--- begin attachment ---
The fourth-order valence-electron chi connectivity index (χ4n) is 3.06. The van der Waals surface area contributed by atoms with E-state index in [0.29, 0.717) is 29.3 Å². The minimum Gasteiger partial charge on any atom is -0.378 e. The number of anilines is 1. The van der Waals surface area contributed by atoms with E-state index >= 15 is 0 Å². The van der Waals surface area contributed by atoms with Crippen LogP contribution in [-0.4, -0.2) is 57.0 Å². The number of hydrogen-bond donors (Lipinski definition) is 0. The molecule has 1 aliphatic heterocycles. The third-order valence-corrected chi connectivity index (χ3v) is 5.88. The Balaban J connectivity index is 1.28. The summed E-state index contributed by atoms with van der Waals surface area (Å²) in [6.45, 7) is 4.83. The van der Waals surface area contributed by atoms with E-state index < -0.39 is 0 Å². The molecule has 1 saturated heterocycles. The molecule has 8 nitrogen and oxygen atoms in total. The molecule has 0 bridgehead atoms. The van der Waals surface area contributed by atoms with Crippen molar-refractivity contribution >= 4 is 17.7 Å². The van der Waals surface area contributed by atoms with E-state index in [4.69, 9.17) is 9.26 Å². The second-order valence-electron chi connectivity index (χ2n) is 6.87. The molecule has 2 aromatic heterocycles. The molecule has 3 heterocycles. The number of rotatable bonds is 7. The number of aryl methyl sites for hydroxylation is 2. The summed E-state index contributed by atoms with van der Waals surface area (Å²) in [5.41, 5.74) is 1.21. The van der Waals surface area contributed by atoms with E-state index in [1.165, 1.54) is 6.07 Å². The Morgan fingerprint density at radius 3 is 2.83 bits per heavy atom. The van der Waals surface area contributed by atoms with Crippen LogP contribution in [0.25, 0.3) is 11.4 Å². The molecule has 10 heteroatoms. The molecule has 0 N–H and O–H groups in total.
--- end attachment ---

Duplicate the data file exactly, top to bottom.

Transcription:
The fourth-order valence-electron chi connectivity index (χ4n) is 3.06. The van der Waals surface area contributed by atoms with E-state index in [0.29, 0.717) is 29.3 Å². The minimum Gasteiger partial charge on any atom is -0.378 e. The number of anilines is 1. The van der Waals surface area contributed by atoms with E-state index >= 15 is 0 Å². The van der Waals surface area contributed by atoms with Crippen LogP contribution in [-0.4, -0.2) is 57.0 Å². The number of hydrogen-bond donors (Lipinski definition) is 0. The molecule has 1 aliphatic heterocycles. The third-order valence-corrected chi connectivity index (χ3v) is 5.88. The Balaban J connectivity index is 1.28. The summed E-state index contributed by atoms with van der Waals surface area (Å²) in [6.45, 7) is 4.83. The van der Waals surface area contributed by atoms with E-state index < -0.39 is 0 Å². The molecule has 1 saturated heterocycles. The molecule has 8 nitrogen and oxygen atoms in total. The molecule has 0 bridgehead atoms. The van der Waals surface area contributed by atoms with Crippen molar-refractivity contribution >= 4 is 17.7 Å². The van der Waals surface area contributed by atoms with E-state index in [4.69, 9.17) is 9.26 Å². The second-order valence-electron chi connectivity index (χ2n) is 6.87. The molecule has 2 aromatic heterocycles. The molecule has 3 heterocycles. The number of rotatable bonds is 7. The number of aryl methyl sites for hydroxylation is 2. The summed E-state index contributed by atoms with van der Waals surface area (Å²) in [5.41, 5.74) is 1.21. The van der Waals surface area contributed by atoms with E-state index in [1.165, 1.54) is 6.07 Å². The Morgan fingerprint density at radius 3 is 2.83 bits per heavy atom. The van der Waals surface area contributed by atoms with Crippen LogP contribution in [0.25, 0.3) is 11.4 Å². The molecule has 10 heteroatoms. The molecule has 0 N–H and O–H groups in total.